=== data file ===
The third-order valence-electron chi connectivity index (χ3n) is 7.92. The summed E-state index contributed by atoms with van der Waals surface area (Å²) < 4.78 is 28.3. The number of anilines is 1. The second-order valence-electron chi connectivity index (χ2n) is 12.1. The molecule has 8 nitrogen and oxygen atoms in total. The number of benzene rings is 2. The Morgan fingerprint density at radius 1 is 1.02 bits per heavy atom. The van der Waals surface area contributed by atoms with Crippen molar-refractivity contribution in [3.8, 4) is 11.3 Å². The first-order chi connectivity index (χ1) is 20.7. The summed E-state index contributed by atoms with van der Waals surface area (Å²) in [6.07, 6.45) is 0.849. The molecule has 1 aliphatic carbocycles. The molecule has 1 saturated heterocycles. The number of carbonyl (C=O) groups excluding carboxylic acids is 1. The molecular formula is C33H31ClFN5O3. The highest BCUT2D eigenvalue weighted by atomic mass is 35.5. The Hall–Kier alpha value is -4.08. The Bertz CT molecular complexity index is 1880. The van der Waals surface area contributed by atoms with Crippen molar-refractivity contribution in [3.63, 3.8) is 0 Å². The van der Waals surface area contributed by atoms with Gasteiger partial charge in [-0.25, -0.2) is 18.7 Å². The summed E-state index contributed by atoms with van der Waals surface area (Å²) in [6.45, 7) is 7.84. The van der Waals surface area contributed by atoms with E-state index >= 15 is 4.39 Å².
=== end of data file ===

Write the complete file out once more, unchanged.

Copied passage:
The third-order valence-electron chi connectivity index (χ3n) is 7.92. The summed E-state index contributed by atoms with van der Waals surface area (Å²) < 4.78 is 28.3. The number of anilines is 1. The second-order valence-electron chi connectivity index (χ2n) is 12.1. The molecule has 8 nitrogen and oxygen atoms in total. The number of benzene rings is 2. The Morgan fingerprint density at radius 1 is 1.02 bits per heavy atom. The van der Waals surface area contributed by atoms with Crippen molar-refractivity contribution in [3.8, 4) is 11.3 Å². The first-order chi connectivity index (χ1) is 20.7. The summed E-state index contributed by atoms with van der Waals surface area (Å²) in [6.07, 6.45) is 0.849. The molecule has 1 aliphatic carbocycles. The molecule has 1 saturated heterocycles. The number of carbonyl (C=O) groups excluding carboxylic acids is 1. The molecular formula is C33H31ClFN5O3. The highest BCUT2D eigenvalue weighted by atomic mass is 35.5. The Hall–Kier alpha value is -4.08. The Bertz CT molecular complexity index is 1880. The van der Waals surface area contributed by atoms with Crippen molar-refractivity contribution in [3.63, 3.8) is 0 Å². The van der Waals surface area contributed by atoms with Gasteiger partial charge in [-0.25, -0.2) is 18.7 Å². The summed E-state index contributed by atoms with van der Waals surface area (Å²) in [6.45, 7) is 7.84. The van der Waals surface area contributed by atoms with E-state index >= 15 is 4.39 Å².